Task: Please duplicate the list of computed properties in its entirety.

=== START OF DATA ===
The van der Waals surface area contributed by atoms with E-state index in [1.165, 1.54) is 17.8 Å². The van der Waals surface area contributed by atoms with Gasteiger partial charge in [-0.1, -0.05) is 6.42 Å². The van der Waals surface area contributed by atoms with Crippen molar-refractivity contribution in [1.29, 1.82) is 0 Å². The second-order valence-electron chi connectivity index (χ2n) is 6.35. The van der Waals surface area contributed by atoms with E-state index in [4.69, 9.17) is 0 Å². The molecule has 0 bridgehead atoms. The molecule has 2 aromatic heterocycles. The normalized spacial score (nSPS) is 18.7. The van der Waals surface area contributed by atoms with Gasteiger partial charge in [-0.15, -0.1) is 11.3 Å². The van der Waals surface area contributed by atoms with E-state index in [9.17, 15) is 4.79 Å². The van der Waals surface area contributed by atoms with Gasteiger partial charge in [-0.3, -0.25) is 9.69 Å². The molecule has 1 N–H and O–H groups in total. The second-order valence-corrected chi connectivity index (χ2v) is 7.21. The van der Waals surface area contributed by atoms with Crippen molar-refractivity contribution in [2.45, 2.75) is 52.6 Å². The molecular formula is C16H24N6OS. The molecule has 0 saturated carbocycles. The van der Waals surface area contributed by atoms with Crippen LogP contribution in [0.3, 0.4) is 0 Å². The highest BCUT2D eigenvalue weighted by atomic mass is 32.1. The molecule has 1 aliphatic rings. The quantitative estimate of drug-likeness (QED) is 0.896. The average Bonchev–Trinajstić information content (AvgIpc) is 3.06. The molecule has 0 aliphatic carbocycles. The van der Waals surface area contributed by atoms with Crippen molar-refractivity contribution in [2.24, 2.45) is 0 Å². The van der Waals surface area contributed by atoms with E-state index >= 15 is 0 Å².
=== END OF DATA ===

The van der Waals surface area contributed by atoms with E-state index in [1.165, 1.54) is 17.8 Å². The van der Waals surface area contributed by atoms with Gasteiger partial charge in [-0.1, -0.05) is 6.42 Å². The van der Waals surface area contributed by atoms with Crippen molar-refractivity contribution in [1.29, 1.82) is 0 Å². The second-order valence-electron chi connectivity index (χ2n) is 6.35. The van der Waals surface area contributed by atoms with E-state index in [4.69, 9.17) is 0 Å². The molecule has 0 bridgehead atoms. The molecule has 2 aromatic heterocycles. The normalized spacial score (nSPS) is 18.7. The van der Waals surface area contributed by atoms with Gasteiger partial charge in [-0.15, -0.1) is 11.3 Å². The van der Waals surface area contributed by atoms with E-state index in [9.17, 15) is 4.79 Å². The van der Waals surface area contributed by atoms with Gasteiger partial charge in [-0.3, -0.25) is 9.69 Å². The molecule has 1 N–H and O–H groups in total. The second-order valence-corrected chi connectivity index (χ2v) is 7.21. The van der Waals surface area contributed by atoms with Crippen molar-refractivity contribution in [2.45, 2.75) is 52.6 Å². The molecular formula is C16H24N6OS. The molecule has 0 saturated carbocycles. The van der Waals surface area contributed by atoms with Crippen LogP contribution in [0.3, 0.4) is 0 Å². The highest BCUT2D eigenvalue weighted by atomic mass is 32.1. The molecule has 1 aliphatic rings. The quantitative estimate of drug-likeness (QED) is 0.896. The average Bonchev–Trinajstić information content (AvgIpc) is 3.06. The molecule has 0 aliphatic carbocycles. The van der Waals surface area contributed by atoms with Crippen molar-refractivity contribution in [2.24, 2.45) is 0 Å². The van der Waals surface area contributed by atoms with E-state index >= 15 is 0 Å².